Hakama

Hakama For Men And Women

Hakama are best described as a long pleated skirt-like garment. Hakama trace their history back to the early days of Japan, as far back as the Heian period. In the Heian period, they were first developed for SAmurai to wear while on horseback. Today Hakama fill many different roles and are considered mostly semi-formal to formal attire. Though both genders wear hakama atop of their Japanese kimono, there are differences between hakama for men and hakama for women. Most notable is the style in which the genders wear this hakama differently. Women wear the hakama top of their kimono under the breast line, female hakama also do not have a back plate. Men's hakama are worn about the hips and feature a back plate. 

Hakama In Fashion Trends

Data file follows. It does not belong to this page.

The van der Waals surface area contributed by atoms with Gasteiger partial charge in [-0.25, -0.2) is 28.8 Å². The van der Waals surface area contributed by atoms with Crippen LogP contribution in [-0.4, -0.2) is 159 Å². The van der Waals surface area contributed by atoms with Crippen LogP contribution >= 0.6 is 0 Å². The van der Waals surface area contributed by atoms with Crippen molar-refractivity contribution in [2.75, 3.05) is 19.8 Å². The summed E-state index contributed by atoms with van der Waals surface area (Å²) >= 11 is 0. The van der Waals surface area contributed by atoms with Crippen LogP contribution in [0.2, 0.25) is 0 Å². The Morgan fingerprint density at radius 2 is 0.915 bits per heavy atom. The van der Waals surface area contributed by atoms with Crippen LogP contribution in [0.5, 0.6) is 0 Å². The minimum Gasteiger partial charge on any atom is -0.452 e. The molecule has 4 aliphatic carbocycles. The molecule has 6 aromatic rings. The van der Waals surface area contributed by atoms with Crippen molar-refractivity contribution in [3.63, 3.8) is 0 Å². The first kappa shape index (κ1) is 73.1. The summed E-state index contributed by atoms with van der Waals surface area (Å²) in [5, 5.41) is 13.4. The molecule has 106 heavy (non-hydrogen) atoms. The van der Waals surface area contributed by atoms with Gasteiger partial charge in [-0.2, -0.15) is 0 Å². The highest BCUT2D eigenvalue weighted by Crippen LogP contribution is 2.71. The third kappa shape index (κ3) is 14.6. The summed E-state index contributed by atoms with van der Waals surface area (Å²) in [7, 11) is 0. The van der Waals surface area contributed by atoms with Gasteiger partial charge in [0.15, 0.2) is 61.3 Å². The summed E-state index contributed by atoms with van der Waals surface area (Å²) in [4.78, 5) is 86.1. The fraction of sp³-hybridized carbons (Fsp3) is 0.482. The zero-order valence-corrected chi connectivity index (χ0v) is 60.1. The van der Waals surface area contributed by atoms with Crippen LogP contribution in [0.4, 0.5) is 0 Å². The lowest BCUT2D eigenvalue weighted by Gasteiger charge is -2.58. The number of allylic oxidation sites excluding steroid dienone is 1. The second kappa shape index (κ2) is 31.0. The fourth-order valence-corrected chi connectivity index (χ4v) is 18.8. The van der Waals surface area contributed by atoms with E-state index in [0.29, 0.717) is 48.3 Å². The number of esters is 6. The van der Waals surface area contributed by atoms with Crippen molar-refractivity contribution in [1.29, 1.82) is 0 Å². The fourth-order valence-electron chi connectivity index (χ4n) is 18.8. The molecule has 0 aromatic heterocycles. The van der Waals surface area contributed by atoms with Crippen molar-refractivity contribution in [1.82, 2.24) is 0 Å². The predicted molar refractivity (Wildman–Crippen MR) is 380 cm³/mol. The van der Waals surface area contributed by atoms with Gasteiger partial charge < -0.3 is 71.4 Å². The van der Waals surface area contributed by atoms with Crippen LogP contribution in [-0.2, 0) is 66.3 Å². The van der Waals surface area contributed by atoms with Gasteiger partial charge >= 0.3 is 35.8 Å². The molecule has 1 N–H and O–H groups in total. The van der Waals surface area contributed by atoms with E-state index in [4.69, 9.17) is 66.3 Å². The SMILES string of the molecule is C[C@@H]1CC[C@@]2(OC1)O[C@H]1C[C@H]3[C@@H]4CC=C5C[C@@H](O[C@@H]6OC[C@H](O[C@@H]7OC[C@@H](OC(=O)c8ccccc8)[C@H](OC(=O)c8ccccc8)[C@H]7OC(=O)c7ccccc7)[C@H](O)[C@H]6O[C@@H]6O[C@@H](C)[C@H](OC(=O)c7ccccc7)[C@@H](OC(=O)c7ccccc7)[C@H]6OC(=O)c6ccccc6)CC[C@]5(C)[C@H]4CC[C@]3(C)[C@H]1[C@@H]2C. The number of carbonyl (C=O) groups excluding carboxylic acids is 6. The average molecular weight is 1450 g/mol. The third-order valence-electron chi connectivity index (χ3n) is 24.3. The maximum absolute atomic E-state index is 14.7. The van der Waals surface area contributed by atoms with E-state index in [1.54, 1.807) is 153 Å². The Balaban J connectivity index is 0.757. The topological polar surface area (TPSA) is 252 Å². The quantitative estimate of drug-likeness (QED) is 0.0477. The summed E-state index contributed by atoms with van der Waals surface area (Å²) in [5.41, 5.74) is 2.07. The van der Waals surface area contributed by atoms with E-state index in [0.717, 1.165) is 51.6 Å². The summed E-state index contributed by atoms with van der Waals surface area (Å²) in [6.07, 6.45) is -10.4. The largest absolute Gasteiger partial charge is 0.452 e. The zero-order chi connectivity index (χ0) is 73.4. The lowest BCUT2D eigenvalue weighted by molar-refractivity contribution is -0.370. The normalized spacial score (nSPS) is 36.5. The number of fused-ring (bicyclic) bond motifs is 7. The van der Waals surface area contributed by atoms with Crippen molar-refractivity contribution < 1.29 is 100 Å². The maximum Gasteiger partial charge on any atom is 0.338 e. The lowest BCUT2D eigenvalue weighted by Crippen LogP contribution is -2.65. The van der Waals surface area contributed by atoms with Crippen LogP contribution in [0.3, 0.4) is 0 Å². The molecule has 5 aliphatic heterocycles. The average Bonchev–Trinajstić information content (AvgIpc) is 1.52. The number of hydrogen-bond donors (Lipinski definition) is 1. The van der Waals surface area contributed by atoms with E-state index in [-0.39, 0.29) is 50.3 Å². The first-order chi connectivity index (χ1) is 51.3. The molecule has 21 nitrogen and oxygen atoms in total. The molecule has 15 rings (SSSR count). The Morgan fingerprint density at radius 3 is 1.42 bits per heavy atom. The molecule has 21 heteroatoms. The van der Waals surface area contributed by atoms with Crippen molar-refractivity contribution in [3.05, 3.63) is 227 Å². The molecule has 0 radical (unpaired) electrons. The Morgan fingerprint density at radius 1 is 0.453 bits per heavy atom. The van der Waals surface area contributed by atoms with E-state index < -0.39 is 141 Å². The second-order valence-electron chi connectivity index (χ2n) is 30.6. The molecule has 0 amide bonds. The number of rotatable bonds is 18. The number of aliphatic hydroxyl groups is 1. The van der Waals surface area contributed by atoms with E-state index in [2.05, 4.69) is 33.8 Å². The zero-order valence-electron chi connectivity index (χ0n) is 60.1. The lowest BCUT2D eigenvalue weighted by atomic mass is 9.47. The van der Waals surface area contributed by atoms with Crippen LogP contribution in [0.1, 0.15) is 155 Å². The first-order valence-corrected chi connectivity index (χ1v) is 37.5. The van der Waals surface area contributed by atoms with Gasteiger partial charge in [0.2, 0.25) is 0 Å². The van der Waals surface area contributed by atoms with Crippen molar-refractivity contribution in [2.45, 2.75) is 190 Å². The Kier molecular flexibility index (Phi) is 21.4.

Hakama today have fallen into use in a wide variety of manners. While traditional hakama still exist and play a role in more formal functions, there has been a push to modernize the look and blend hakama into more modern aesthetics.  There are several Japanese name brands that even have modified traditional hakama into cyberpunk wear, and even lolita fashion. Traditional Hakama fill many different roles and are seen being worn to events such as archery demonstrations, in religious events as worn by shrine maidens, and even at the coming of age celebration.

How To Wear Hakama

Hakama And Kimono Fashion

Typically hakama are worn atop of a Japanese kimono, with a haori worn as the very top layer. Haori are not worn under hakama traditionally. Men and women wear their hamaka differently: women's under the breast line and men about the hips. There are many ways in which one may tie the cords of a hakama. The most common style in which hakama ties are tied for visible display is simply in the manner of a bow tie. There are many complex manners in which hakama may be tied. A great resource on how to wear and tie your hakama is youtube. On youtube, you can find a great selection of videos that demonstrate how to tie hakama in different styles as well as the dressing process for the hakama and even full Japanese kimono.